When you’ve been in music for a while, nuance and subtlety become more important to you. This is true for listeners and creators; although I can still appreciate a mighty guitar riff, I find myself entranced by complex lyrical turns and less obvious arrangements. Tri-State is a band composed of people who have been in bands, and you can tell from the songs they write. These pop-rock tunes, while poppy, are not constructed as instant hits. These are measured tunes, tunes that take their time on little guitar bits (“All Different,” “Back Before”) just because. This unhurried, “let’s give this some space” method is much like that of IC fave The Brixton Riot.
Tri-State’s tunes unfold in pleasing ways: “Back Before” creates an ominous mood that builds and builds, while follow-up “Country Squire” toes the line between pop-rock and alt-country. It doesn’t feel disjointed at all; the songs feel like outworkings of the same thought process. If you’re into ’90s indie-rock (Pavement, Guided by Voices) or mature songwriting that appreciates with multiple listens, you should give Tri-State’s self-titled EP a spin.
Kira Velella‘s gentle voice is the primary feature of her singer/songwriter tunes, and for good reason. Her second soprano/alto voice commands the arrangements, sucking the listener in. “Lover, Move” and “Barn Swallow” both feature strong instrumental songwriting that is totally eclipsed by the endearing confidence of Velella’s voice. She accomplishes the rare feat of encapsulating confidence and vulnerability in a single performance, which keeps me coming back to the tunes.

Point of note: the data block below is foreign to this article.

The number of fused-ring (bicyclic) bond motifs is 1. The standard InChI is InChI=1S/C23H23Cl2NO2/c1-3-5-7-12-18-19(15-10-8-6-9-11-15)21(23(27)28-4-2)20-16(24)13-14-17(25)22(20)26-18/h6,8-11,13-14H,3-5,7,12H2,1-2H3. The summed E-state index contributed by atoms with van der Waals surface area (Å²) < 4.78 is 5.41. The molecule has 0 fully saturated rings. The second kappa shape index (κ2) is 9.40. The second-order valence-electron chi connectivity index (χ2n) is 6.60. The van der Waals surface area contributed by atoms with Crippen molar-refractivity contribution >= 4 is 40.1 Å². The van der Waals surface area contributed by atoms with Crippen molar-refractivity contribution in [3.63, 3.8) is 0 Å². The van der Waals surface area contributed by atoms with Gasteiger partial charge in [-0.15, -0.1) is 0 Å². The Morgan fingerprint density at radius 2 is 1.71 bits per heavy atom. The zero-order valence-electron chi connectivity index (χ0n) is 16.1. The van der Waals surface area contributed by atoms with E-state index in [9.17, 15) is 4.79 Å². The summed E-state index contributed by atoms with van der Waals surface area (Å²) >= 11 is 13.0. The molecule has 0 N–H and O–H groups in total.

This uncommon tension buoys the six-song Daughter EP, making it consistently interesting to the invested listener. The wintry arrangements accomplish a second improbable feat: the Damien Jurado-esque characteristic of feeling both lush and sparse at the same time. It gives Velella’s vocals both the forefront and a space to inhabit; it is easy to imagine Velella in a video clip of a snow-covered field for any of these tracks. The mood here is strong throughout tunes, giving a polish to the release. All told, this is an impressive debut offering from Kira Velella.
Categories can be stultifying and abrasive, but they are helpful starting points for conversation. Saying that U137 plays post-rock is mildly helpful to get the conversation started, but saying that the band plays “pretty” post-rock (Moonlit Sailor, Dorena, The Album Leaf) instead of “heavy” post-rock (Godspeed You! Black Emperor, Isis, Tyranny is Tyranny) is far more descriptive. You’re going to hear a lot of arpeggios, humongous crescendoes to jubilant melodies, and ethereal synths in Dreamer on the Run. If you’re into that, then the 40 or so minutes you spend listening will be breathtaking.
It’s not the sort of album where one particular track sticks out: it’s simply a forty-minute excursion into a beautiful section of the world. If you’re feeling down about the government shutdown, gun violence, poverty, or any other modern malaise, Dreamer on the Run can help you forget that for a few minutes and remember that there are so many beautiful things in the world to comfort you. This, simply put, is a gorgeous record.